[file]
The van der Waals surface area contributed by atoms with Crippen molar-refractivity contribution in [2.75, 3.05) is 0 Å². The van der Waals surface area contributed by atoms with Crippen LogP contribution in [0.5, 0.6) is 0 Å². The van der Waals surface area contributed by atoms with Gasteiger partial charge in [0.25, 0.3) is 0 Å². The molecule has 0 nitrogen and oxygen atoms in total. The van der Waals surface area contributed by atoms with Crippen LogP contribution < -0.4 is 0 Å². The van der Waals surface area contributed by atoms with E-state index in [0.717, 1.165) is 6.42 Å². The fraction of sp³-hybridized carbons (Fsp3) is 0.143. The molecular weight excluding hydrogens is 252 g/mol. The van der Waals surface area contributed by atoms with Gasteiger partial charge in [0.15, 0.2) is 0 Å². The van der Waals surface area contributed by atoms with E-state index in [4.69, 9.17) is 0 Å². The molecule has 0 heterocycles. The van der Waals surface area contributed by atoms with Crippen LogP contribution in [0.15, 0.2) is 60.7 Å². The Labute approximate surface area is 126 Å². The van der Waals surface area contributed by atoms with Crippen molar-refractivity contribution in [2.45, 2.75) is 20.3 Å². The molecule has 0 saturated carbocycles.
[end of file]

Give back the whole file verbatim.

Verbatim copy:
The van der Waals surface area contributed by atoms with Crippen molar-refractivity contribution in [2.75, 3.05) is 0 Å². The van der Waals surface area contributed by atoms with Crippen LogP contribution in [0.5, 0.6) is 0 Å². The van der Waals surface area contributed by atoms with Gasteiger partial charge in [0.25, 0.3) is 0 Å². The molecule has 0 nitrogen and oxygen atoms in total. The van der Waals surface area contributed by atoms with Crippen LogP contribution < -0.4 is 0 Å². The van der Waals surface area contributed by atoms with E-state index in [0.717, 1.165) is 6.42 Å². The fraction of sp³-hybridized carbons (Fsp3) is 0.143. The molecular weight excluding hydrogens is 252 g/mol. The van der Waals surface area contributed by atoms with Gasteiger partial charge in [0.15, 0.2) is 0 Å². The van der Waals surface area contributed by atoms with E-state index in [4.69, 9.17) is 0 Å². The molecule has 0 heterocycles. The van der Waals surface area contributed by atoms with Crippen LogP contribution in [0.15, 0.2) is 60.7 Å². The Labute approximate surface area is 126 Å². The van der Waals surface area contributed by atoms with Crippen molar-refractivity contribution in [2.45, 2.75) is 20.3 Å². The molecule has 0 saturated carbocycles.